Neither God nor the Government is Ours

Daniel of St. Thomas Jenifer
Daniel of St. Thomas Jenifer (Photo credit: Wikipedia)

The Founding Fathers wrote often of their posterity. The consensus about the afterlife among these giants of human progress was for the hope of immortality, not on some ethereal plane, but in the continued progression of their establishment. This is not a new thought, nor an anti-religious thought; indeed, we find the same hope in the biblical book (albeit, Catholic) Wisdom of Solomon. These sentiments are good politics and good religion because they ensure a particular viewpoint. The future is not ours; what we do now is not for ourselves, but for our posterity.

However, the United States faces a dual attack of bad religion and bad politics. Segments of our population, dividing from the mainstream by a myriad of forces, believe the government and the world are coming to an end.

In many of our more conservative churches, war is preached. Rather than focusing on a broader view of Christianity, they confuse the United States with the Church. Because of this, they place themselves in a position of attack. Any suggestion the Founders were imperfect is an attack on God. Any slight against (their) Christianity is a threat to the country. Their mindset is one of an approaching end and they are on the defensive. The line must hold.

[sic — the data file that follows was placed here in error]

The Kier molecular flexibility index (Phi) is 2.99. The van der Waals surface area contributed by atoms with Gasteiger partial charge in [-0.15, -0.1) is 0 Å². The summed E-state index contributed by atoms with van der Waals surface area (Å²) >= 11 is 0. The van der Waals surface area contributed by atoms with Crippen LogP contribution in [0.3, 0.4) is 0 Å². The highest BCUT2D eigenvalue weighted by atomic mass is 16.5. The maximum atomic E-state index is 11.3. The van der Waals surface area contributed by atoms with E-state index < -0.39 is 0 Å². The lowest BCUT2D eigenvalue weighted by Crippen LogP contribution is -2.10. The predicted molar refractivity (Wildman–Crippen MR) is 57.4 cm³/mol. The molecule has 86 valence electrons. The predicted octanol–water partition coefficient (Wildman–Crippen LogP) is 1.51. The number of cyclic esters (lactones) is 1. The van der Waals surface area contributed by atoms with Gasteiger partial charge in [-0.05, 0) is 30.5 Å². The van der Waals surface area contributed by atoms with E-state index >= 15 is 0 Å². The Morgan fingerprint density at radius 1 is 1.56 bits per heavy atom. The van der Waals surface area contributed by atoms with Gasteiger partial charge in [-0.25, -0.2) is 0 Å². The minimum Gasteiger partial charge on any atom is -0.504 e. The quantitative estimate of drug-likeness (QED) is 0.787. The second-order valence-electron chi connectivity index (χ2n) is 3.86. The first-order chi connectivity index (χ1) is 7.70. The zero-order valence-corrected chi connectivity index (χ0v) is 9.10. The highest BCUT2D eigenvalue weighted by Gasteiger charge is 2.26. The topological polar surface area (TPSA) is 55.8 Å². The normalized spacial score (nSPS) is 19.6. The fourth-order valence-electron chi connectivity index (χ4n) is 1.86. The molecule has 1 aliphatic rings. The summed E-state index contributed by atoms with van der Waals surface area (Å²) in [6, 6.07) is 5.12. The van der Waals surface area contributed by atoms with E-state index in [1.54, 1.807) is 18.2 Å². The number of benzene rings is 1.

The Tea Party is promoting the same message. However, there is not one Tea Party, but several Tea Parties, each with its only Jim Jones at the top. Any hint of comprise is the promise of total surrender. Tea Party candidates run against Republican candidates, even the Speaker of the House and the current Senate Minority Leader. They too are on the frontline against the approach of change.

At the recent Value Voters Summit, the fear of a non-white majority and the loss of Christendom merged. Many stood up to prevent any progress in this country.

Rand Paul gave what amounted to a hate speech directed against Muslims, citing the non-existent war he believes is waged against Christianity. He states, “Across the globe, Christians are under attack as if we lived in the Middle Ages or as if we lived under early pagan Roman rule.” Ironically, it was the Christians who attacked Muslims during the Middle Ages and according to Candida Moss, professor at Notre Dame, the supposed pagan persecution of Christians likely did not happen on the scale Paul envisions. Facts do not matter when you can use fear to make your point.

The Republican candidate for the Lieutenant Governor of Virginia, EW Jackson, doubled down on his previous statements at the Value Voters Summit — including his views on homosexuals, liberals, and other Christians. There is no sense of progress in these individuals, but only desperation. Change, progress, forward thinking are evil. They must preserve their current structure. There is no future, only the past.

However, the history of human civilization tells us in order to have a future we must accept change. There is no need to leave everything behind, but we must understand the nature of change. Change takes place by incorporating the new and the old, building on a foundation and reaching forward. We become lost in our own narrow-mindedness if we fail to understand the need for social progress.